A new study, published last week by Penn researchers in the journal Nature, shows that students who have taken MOOCs on Coursera are highly educated and career-oriented… Researchers, led by Vice Provost for Global Initiatives Ezekiel Emanuel, conducted an online survey in July of nearly 35,000 students enrolled in at least one of the University’s 32 courses on Coursera.
Archive for November, 2013
Tags: MOOC, study
A long post by Tony Bates about a recent conference held at Washington DC, promoted by institutions of USA, Canada and Norway.
«So here are my main take-aways from the conference.
- Houston, we have a problem – ‘we’ being universities and colleges. Publicly funded post-secondary institutions are perceived by important policy-makers as being unnecessarily expensive and perhaps even more importantly, not adapting fast enough to meet the demands of the 21st century
- as a result, politicians and policy-makers are only too willing to grasp at anything that might disrupt the perceived complacency within the system. MOOCs fit this requirement to perfection
- there is a growing tendency to conflate MOOCs with online learning in general. This suits of course the elite universities who have come 20 years late to the party – they are re-defining online learning according to their own interests
- even re-designing a large class in a highly selective institution is now considered to be a MOOC, so as well as the conflation with online learning, MOOCs are now being equated with any large class delivered online. The concept of open-ness runs the risk of being lost, with the focus switching to free or cheap
- if they can get past the hubris, Ivy League universities have a lot to offer online learning. There were several examples in the conference of innovative approaches to online learning from some of the top universities in the USA, but they weren’t MOOCs as most of us would understand the term. We need to bridge the gap between the Ivy League newcomers and those who have been working in online learning elsewhere. We will all benefit from this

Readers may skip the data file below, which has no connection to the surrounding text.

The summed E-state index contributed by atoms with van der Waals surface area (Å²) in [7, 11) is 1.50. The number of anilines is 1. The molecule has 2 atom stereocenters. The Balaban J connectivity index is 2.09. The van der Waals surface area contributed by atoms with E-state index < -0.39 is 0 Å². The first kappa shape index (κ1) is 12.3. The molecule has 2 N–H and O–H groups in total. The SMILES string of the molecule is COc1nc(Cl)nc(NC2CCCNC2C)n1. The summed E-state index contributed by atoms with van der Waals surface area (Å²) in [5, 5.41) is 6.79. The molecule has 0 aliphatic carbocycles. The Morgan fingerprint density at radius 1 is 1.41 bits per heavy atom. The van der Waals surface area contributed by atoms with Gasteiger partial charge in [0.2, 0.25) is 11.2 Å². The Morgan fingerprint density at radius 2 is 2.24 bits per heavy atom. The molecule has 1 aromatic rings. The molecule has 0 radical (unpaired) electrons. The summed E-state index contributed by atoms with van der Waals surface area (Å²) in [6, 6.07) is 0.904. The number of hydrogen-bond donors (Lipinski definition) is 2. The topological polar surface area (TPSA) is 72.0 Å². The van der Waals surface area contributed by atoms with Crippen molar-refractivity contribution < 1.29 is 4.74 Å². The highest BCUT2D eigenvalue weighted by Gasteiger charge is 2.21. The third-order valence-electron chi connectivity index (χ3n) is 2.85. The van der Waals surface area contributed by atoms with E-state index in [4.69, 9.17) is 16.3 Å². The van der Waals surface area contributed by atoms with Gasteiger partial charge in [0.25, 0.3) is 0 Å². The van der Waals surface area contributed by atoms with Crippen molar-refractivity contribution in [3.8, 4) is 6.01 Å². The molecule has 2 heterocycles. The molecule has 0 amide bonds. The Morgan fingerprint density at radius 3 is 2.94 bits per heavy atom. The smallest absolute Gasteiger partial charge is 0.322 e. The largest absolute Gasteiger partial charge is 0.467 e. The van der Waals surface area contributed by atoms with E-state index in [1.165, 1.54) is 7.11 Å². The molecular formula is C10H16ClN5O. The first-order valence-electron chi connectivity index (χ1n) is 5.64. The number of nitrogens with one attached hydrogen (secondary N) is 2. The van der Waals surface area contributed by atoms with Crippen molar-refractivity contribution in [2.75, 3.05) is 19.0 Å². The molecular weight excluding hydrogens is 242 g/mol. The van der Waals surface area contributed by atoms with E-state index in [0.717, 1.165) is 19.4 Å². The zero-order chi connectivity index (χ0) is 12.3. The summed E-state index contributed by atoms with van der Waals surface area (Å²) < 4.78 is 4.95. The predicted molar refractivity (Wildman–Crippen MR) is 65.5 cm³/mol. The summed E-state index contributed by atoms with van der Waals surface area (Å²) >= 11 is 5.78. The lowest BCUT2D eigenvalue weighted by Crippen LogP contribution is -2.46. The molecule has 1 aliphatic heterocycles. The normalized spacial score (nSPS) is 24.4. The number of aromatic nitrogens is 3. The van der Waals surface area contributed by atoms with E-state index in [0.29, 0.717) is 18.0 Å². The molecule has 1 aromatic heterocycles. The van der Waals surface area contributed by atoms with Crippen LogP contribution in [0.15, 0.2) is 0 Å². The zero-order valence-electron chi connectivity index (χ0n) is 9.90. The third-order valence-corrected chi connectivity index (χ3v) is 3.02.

- as a profession we have failed miserably to disseminate best practices in online learning to busy practitioners/instructors. This is not entirely our fault. If there is no requirement for pre-service training to teach in a university, there is no opportunity to bring these best practices to the attention of all faculty. Training new faculty in modern teaching methods, including online learning, based on good pedagogy and cognitive science, is the best way to address the perception that universities and colleges are failing to adapt to the 21st century.»
An article by Dr. Nellie Deutsch on How to organize a MOOC – http://blog.wiziq.com/organizing-moocs/?utm_source=rss&
A presentation by George Siemens focusing on his early experiences with MOOCs, their current state, and future directions (as well as some angst and hope).
An article by Ted Curran about the traditional role of Universities and recent developments of MOOCs – Saving Universities in the era of MOOCs
«Traditional universities provide four main functions that have historically made them worth the high price of admission for students:
- Access to High Quality Educational Content
- Guidance Towards Content Mastery
- Certification of Mastery (“Your Diploma”)
- Institutional Relationships & Career Placement
The dirty little secret is that too many bricks-and-mortar schools are offering course experiences that could be reproduced by a machine. Too many courses at top universities consist of teachers lecturing, students reading and taking multiple-choice exams. The last way schools can offer greater value than MOOCs is to develop faculty proficiency in recognizing and promoting higher order thinking skills around course content.»
An interesting article from Ontario Portal on how technology and online learning is impacting and changing pedagogy